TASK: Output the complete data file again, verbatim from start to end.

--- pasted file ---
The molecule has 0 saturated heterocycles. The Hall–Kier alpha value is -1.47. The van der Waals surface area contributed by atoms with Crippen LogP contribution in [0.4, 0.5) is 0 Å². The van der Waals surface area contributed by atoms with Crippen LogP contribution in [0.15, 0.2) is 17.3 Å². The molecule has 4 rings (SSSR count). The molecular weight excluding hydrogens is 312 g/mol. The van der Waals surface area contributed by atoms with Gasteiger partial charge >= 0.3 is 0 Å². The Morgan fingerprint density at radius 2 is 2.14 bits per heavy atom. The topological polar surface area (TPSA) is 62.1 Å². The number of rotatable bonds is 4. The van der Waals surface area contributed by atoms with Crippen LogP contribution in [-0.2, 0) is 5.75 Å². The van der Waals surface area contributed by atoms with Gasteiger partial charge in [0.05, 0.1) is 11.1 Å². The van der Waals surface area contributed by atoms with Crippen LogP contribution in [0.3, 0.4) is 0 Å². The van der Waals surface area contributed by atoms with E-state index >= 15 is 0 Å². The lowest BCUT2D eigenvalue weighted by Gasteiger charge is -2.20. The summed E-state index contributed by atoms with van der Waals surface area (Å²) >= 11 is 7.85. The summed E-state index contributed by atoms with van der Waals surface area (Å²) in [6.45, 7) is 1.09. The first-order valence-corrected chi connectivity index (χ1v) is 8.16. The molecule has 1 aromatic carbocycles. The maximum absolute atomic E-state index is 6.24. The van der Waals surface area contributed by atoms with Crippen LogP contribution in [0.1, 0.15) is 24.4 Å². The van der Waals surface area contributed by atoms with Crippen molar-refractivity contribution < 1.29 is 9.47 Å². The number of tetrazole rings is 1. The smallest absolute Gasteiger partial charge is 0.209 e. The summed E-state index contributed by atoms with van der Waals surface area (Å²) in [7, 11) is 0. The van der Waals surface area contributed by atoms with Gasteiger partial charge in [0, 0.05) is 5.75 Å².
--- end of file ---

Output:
The molecule has 0 saturated heterocycles. The Hall–Kier alpha value is -1.47. The van der Waals surface area contributed by atoms with Crippen LogP contribution in [0.4, 0.5) is 0 Å². The van der Waals surface area contributed by atoms with Crippen LogP contribution in [0.15, 0.2) is 17.3 Å². The molecule has 4 rings (SSSR count). The molecular weight excluding hydrogens is 312 g/mol. The van der Waals surface area contributed by atoms with Gasteiger partial charge >= 0.3 is 0 Å². The Morgan fingerprint density at radius 2 is 2.14 bits per heavy atom. The topological polar surface area (TPSA) is 62.1 Å². The number of rotatable bonds is 4. The van der Waals surface area contributed by atoms with Crippen LogP contribution in [-0.2, 0) is 5.75 Å². The van der Waals surface area contributed by atoms with Gasteiger partial charge in [0.05, 0.1) is 11.1 Å². The van der Waals surface area contributed by atoms with Crippen LogP contribution in [0.3, 0.4) is 0 Å². The van der Waals surface area contributed by atoms with E-state index >= 15 is 0 Å². The lowest BCUT2D eigenvalue weighted by Gasteiger charge is -2.20. The summed E-state index contributed by atoms with van der Waals surface area (Å²) >= 11 is 7.85. The summed E-state index contributed by atoms with van der Waals surface area (Å²) in [6.45, 7) is 1.09. The first-order valence-corrected chi connectivity index (χ1v) is 8.16. The molecule has 1 aromatic carbocycles. The maximum absolute atomic E-state index is 6.24. The van der Waals surface area contributed by atoms with Crippen LogP contribution in [0.1, 0.15) is 24.4 Å². The van der Waals surface area contributed by atoms with Crippen molar-refractivity contribution < 1.29 is 9.47 Å². The number of tetrazole rings is 1. The smallest absolute Gasteiger partial charge is 0.209 e. The summed E-state index contributed by atoms with van der Waals surface area (Å²) in [7, 11) is 0. The van der Waals surface area contributed by atoms with Gasteiger partial charge in [0, 0.05) is 5.75 Å².